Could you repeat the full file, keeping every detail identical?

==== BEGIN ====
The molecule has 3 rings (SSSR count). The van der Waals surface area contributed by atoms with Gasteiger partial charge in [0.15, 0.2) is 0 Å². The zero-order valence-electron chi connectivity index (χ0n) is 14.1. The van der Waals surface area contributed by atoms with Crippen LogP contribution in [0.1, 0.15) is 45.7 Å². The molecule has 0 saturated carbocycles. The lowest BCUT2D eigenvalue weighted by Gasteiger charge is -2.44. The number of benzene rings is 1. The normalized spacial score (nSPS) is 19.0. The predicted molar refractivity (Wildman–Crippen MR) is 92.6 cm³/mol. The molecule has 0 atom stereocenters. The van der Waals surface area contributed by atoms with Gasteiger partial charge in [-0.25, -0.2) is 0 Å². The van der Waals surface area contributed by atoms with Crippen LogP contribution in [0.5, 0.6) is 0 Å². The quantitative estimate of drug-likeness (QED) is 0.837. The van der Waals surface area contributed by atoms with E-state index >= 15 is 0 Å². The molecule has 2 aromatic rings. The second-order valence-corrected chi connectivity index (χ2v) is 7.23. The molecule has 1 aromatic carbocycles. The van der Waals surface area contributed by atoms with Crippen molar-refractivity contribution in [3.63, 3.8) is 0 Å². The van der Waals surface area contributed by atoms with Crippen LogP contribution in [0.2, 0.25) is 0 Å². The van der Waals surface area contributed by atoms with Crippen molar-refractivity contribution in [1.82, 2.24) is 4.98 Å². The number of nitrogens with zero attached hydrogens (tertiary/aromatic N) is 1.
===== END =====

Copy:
The molecule has 3 rings (SSSR count). The van der Waals surface area contributed by atoms with Gasteiger partial charge in [0.15, 0.2) is 0 Å². The zero-order valence-electron chi connectivity index (χ0n) is 14.1. The van der Waals surface area contributed by atoms with Crippen LogP contribution in [0.1, 0.15) is 45.7 Å². The molecule has 0 saturated carbocycles. The lowest BCUT2D eigenvalue weighted by Gasteiger charge is -2.44. The number of benzene rings is 1. The normalized spacial score (nSPS) is 19.0. The predicted molar refractivity (Wildman–Crippen MR) is 92.6 cm³/mol. The molecule has 0 atom stereocenters. The van der Waals surface area contributed by atoms with Gasteiger partial charge in [-0.25, -0.2) is 0 Å². The van der Waals surface area contributed by atoms with Crippen LogP contribution in [0.5, 0.6) is 0 Å². The quantitative estimate of drug-likeness (QED) is 0.837. The van der Waals surface area contributed by atoms with E-state index >= 15 is 0 Å². The molecule has 2 aromatic rings. The second-order valence-corrected chi connectivity index (χ2v) is 7.23. The molecule has 1 aromatic carbocycles. The van der Waals surface area contributed by atoms with Crippen molar-refractivity contribution in [3.63, 3.8) is 0 Å². The van der Waals surface area contributed by atoms with Crippen LogP contribution in [0.2, 0.25) is 0 Å². The van der Waals surface area contributed by atoms with Crippen molar-refractivity contribution in [1.82, 2.24) is 4.98 Å². The number of nitrogens with zero attached hydrogens (tertiary/aromatic N) is 1.